Ablett continued to establish his position as one of the premier players of the competition during the 2008 AFL season. He helped the Cats achieve a record-equalling 21-win season and secure the McClelland Trophy for the second successive year. His standout season was recognised early on when he was selected to play for the Victorian state team in the AFL Hall of Fame Tribute Match. However, a groin injury prevented him from participating in the all-star event. Having qualified for the finals series in first position on the ladder, Geelong progressed through to the grand final for the second successive year; despite losing only one game during the home-and-away season, Geelong failed to capture the premiership as they were defeated by Hawthorn in the grand final. Ablett's performance in the final, during which he recorded a game-high 34 possessions, five tackles, eight inside 50s, and kicked an equal-team-high two goals, was recognised as he placed second in Norm Smith Medal voting for best afield in the grand final. Ablett featured in 21 games for the season and was awarded All-Australian honours for the second successive year. Despite entering the 2008 Brownlow Medal count as the favourite once again, Ablett tallied 22 votes to finish third behind Adam Cooney. However, Ablett's performances throughout the year were further recognised when he was awarded the AFLPA Leigh Matthews Trophy and AFL Coaches' Association 'Champion Player of the Year' awards for the second consecutive season. After increasing his disposal average once again to 28.9 possessions per game, Ablett finished runner-up for the Carji Greeves Medal to teammate Joel Corey. His 606 disposals ranked ninth in the league, while his 318 handpasses throughout the season ranked him fourth within the competition. Geelong coach Mark Thompson described Ablett's 2008 season as "amazing" and implied he was unsure if Ablett could improve any more.[5] Thompson cited that he believed Ablett to be "at the top of his game".[5]

2009–2010: First Brownlow Medal, second premiership and departure from GeelongEdit

 
Ablett following the 2009 AFL Grand Final win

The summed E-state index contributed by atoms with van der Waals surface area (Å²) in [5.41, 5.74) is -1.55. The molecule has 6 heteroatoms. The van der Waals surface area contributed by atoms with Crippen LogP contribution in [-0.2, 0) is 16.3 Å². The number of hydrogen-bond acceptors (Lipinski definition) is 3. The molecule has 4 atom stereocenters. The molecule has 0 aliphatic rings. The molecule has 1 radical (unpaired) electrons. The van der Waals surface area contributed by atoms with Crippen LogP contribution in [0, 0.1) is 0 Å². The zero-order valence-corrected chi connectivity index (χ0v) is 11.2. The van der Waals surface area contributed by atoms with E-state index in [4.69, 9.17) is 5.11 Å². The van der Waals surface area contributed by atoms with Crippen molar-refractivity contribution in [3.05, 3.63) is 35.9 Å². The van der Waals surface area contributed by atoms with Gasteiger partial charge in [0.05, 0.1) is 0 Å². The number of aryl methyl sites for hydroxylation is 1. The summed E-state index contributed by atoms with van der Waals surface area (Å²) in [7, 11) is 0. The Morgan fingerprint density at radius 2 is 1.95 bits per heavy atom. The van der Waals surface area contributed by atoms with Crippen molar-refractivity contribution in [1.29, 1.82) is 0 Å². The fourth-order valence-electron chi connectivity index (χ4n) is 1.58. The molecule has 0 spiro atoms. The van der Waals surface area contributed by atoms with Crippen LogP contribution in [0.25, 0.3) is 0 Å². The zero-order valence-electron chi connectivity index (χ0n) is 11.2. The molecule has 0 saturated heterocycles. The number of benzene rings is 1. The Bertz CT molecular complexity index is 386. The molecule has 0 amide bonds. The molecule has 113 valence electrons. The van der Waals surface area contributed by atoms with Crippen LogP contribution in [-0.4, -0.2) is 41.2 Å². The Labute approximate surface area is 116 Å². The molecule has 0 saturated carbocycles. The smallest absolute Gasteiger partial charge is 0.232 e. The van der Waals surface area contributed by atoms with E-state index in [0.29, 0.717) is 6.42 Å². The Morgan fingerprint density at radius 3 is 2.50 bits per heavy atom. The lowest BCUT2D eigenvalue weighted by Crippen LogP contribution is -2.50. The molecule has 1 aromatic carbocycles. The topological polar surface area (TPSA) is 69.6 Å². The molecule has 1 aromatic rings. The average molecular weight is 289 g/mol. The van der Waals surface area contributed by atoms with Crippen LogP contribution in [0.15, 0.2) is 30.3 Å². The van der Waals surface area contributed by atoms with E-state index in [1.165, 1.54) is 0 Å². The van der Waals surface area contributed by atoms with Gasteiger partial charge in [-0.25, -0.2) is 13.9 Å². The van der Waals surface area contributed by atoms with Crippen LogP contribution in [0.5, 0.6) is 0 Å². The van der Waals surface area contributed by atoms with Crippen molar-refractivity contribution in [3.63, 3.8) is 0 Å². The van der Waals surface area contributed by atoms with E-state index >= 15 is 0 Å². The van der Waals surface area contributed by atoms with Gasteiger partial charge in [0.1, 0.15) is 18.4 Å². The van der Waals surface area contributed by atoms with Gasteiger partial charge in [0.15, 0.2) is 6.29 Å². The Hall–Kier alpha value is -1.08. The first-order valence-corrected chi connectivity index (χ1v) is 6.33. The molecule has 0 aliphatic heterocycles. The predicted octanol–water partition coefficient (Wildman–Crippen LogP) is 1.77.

Ablett was appointed to the club's seven-man leadership group and inducted into the Geelong Football Club Hall of Fame prior to the 2009 AFL season.[6] Following the 2008 AFL Grand Final loss, Thompson suggested that Ablett would become a more prominent player in the forward line to provide the team with another goal-scoring option.[5] Ablett and his teammates began their 2009 campaign by winning the pre-season NAB Cup for the second time in four years. Ablett recorded 35 disposals and kicked three goals to place second for the Michael Tuck Medal as the player judged best afield in the final.[7] In round four, Ablett made his 150th senior appearance for the club against Adelaide and gained life membership with Geelong in the process. Ablett went on to tie Nathan Buckley's then-record of 46 disposals in a game while also setting a new record for most handpasses in a game (33).[8] Ablett's proficiency in finding the football saw him reach 40 or more disposals in a game a record six times throughout the season, and 30 or more disposals fifteen times.[9] However, Ablett's critics accused him of playing selfishly in pursuit of individual honours ahead of team values.[10] Commentators such as Tim Watson claimed that Ablett had "become obsessed with the whole idea of going out there and being the best player"[10] in order to win the Brownlow Medal. Despite this, Ablett helped Geelong finish the home-and-away campaign with an 18–4 win-loss record to finish second on the ladder and qualify for the finals series. After wins against the Western Bulldogs and Collingwood, Geelong progressed through to the Grand Final for the third successive season. During the final, Ablett gathered 25 disposals, six tackles, five inside-50s, and kicked one goal to help the Cats defeat St Kilda by 12 points and capture the premiership for the second time in three years.